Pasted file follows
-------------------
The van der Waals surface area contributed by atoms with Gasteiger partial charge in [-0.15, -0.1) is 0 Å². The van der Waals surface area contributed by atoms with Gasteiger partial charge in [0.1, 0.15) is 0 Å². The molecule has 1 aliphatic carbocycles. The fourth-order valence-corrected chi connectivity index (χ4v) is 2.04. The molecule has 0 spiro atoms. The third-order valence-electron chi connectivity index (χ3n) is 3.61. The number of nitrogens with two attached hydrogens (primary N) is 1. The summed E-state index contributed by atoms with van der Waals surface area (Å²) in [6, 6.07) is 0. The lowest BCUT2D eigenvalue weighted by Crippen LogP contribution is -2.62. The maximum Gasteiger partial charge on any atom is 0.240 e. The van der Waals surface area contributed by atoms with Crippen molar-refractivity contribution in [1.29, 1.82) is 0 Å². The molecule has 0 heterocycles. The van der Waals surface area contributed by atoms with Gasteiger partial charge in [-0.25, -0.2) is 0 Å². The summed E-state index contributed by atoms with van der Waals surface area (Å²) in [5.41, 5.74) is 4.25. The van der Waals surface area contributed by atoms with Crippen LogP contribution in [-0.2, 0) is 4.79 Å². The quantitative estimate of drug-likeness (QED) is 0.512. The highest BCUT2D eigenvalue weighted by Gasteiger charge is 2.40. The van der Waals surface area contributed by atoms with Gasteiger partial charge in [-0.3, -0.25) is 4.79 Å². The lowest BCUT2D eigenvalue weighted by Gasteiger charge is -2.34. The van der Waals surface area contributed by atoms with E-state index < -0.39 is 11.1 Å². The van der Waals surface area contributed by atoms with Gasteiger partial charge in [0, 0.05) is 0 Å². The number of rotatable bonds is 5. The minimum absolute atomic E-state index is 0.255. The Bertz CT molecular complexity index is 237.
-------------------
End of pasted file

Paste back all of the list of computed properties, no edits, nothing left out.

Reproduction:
The van der Waals surface area contributed by atoms with Gasteiger partial charge in [-0.15, -0.1) is 0 Å². The van der Waals surface area contributed by atoms with Gasteiger partial charge in [0.1, 0.15) is 0 Å². The molecule has 1 aliphatic carbocycles. The fourth-order valence-corrected chi connectivity index (χ4v) is 2.04. The molecule has 0 spiro atoms. The third-order valence-electron chi connectivity index (χ3n) is 3.61. The number of nitrogens with two attached hydrogens (primary N) is 1. The summed E-state index contributed by atoms with van der Waals surface area (Å²) in [6, 6.07) is 0. The lowest BCUT2D eigenvalue weighted by Crippen LogP contribution is -2.62. The maximum Gasteiger partial charge on any atom is 0.240 e. The van der Waals surface area contributed by atoms with Crippen molar-refractivity contribution in [1.29, 1.82) is 0 Å². The molecule has 0 heterocycles. The van der Waals surface area contributed by atoms with Gasteiger partial charge in [-0.25, -0.2) is 0 Å². The summed E-state index contributed by atoms with van der Waals surface area (Å²) in [5.41, 5.74) is 4.25. The van der Waals surface area contributed by atoms with Crippen LogP contribution in [-0.2, 0) is 4.79 Å². The quantitative estimate of drug-likeness (QED) is 0.512. The highest BCUT2D eigenvalue weighted by Gasteiger charge is 2.40. The van der Waals surface area contributed by atoms with Gasteiger partial charge in [-0.3, -0.25) is 4.79 Å². The lowest BCUT2D eigenvalue weighted by Gasteiger charge is -2.34. The van der Waals surface area contributed by atoms with E-state index < -0.39 is 11.1 Å². The van der Waals surface area contributed by atoms with Gasteiger partial charge in [0, 0.05) is 0 Å². The number of rotatable bonds is 5. The minimum absolute atomic E-state index is 0.255. The Bertz CT molecular complexity index is 237.